Larry Gelbart

Active - 1962 - 2005  |   Born - Feb 25, 1928 in Chicago, Illinois, United States  |   Died - Sep 11, 2009   |   Genres - Comedy, Comedy Drama

Share on

Biography by Sandra Brennan

Noted producer and screenwriter Larry Gelbart was best known for his television work, but he also penned the scripts for several humorous films. He started out as a radio comic and at age 16 began writing material for Danny Thomas on Fanny Brice's radio show. Before going to television in 1952, he also wrote for Eddie Cantor, Bob Hope, and Jack Parr. On television Gelbart got his start on the Red Buttons Show then went on to work with some of America's greatest comedy writers, including Mel Brooks, Carl Reiner, Neil Simon and Woody Allen on Your Show of Shows. In 1962, Gelbart penned his first screenplay The Notorious Landlady, but his best-known screenplay from that era is A Funny Thing Happened on the Way to the Forum, on which he collaborated with Burt Shevelove. He also wrote the screenplay for Oh, God! (1977) and the smash hit Tootsie (1982). Gelbart was probably best known, however, as the producer and frequent writer for the long-running and highly distinguished comedy-drama M*A*S*H.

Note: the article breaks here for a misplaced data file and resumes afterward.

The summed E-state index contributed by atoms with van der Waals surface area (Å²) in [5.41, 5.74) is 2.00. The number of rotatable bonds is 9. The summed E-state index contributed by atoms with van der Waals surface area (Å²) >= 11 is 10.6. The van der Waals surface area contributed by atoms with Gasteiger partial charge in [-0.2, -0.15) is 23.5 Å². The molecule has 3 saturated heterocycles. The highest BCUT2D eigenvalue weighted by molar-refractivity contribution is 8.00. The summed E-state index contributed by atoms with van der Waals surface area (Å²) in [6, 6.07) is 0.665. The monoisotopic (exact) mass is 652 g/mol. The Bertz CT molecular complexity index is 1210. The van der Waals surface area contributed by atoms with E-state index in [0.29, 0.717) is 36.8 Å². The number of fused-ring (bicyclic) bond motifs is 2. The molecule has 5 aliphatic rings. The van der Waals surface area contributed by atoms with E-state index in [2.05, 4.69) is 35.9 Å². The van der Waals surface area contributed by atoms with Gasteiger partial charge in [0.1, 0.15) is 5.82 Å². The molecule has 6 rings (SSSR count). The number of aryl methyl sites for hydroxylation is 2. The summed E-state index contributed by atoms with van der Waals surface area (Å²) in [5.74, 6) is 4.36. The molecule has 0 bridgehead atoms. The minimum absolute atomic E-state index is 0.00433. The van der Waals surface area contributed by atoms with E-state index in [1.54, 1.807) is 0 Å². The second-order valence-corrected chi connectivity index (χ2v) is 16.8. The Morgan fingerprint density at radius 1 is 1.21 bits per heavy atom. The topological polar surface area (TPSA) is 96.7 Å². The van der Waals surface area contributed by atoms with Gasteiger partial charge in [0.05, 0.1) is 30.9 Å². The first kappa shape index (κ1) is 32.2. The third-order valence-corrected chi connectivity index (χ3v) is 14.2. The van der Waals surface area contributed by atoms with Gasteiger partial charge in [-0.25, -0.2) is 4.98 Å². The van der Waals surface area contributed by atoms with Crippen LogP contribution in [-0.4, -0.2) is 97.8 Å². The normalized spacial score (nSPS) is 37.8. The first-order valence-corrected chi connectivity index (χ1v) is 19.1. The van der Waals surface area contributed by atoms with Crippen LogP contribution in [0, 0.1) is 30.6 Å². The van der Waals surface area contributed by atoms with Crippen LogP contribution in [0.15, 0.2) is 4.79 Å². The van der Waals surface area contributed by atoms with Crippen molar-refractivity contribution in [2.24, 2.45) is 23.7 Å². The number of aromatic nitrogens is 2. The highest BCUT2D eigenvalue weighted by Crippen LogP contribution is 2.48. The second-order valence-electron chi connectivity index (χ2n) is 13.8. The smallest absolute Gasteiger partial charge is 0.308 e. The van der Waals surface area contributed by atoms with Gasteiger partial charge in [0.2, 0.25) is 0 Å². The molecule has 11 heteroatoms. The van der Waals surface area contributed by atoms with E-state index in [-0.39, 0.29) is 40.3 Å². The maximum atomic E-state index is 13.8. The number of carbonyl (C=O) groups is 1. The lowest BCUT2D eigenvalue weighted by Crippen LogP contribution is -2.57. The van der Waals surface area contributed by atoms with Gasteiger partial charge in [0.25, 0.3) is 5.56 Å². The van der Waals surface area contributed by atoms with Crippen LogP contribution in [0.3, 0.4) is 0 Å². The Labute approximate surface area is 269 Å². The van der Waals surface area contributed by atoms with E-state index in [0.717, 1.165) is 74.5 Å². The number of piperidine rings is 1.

Movie Highlights

See Full Filmography


  • Began his career while he was still in high school, as a writer for Danny Thomas's radio program.
  • In the early 1950s, moved to TV writing for Red Buttons, Pat Boone, Sid Caesar and others.
  • Cowrote the book for the 1962 Tony-winning musical-farce A Funny Thing Happened on the Way to the Forum with Burt Shevelove.
  • Adapted Robert Altman's film M*A*S*H into an innovative and hugely successful TV series that ran for 11 seasons.
  • Created one of television's first dramedies, the short-lived United States, in 1980.
  • Was artist-in-residence at Northwestern University in 1984-85.
  • Won a 1990 Edgar Award from the Mystery Writers of America as author of the book for the Tony-winning musical City of Angels.
  • Penned the 1998 memoir Laughing Matters: On Writing M*A*S*H, Tootsie, Oh, God!, and a Few Other Funny Things.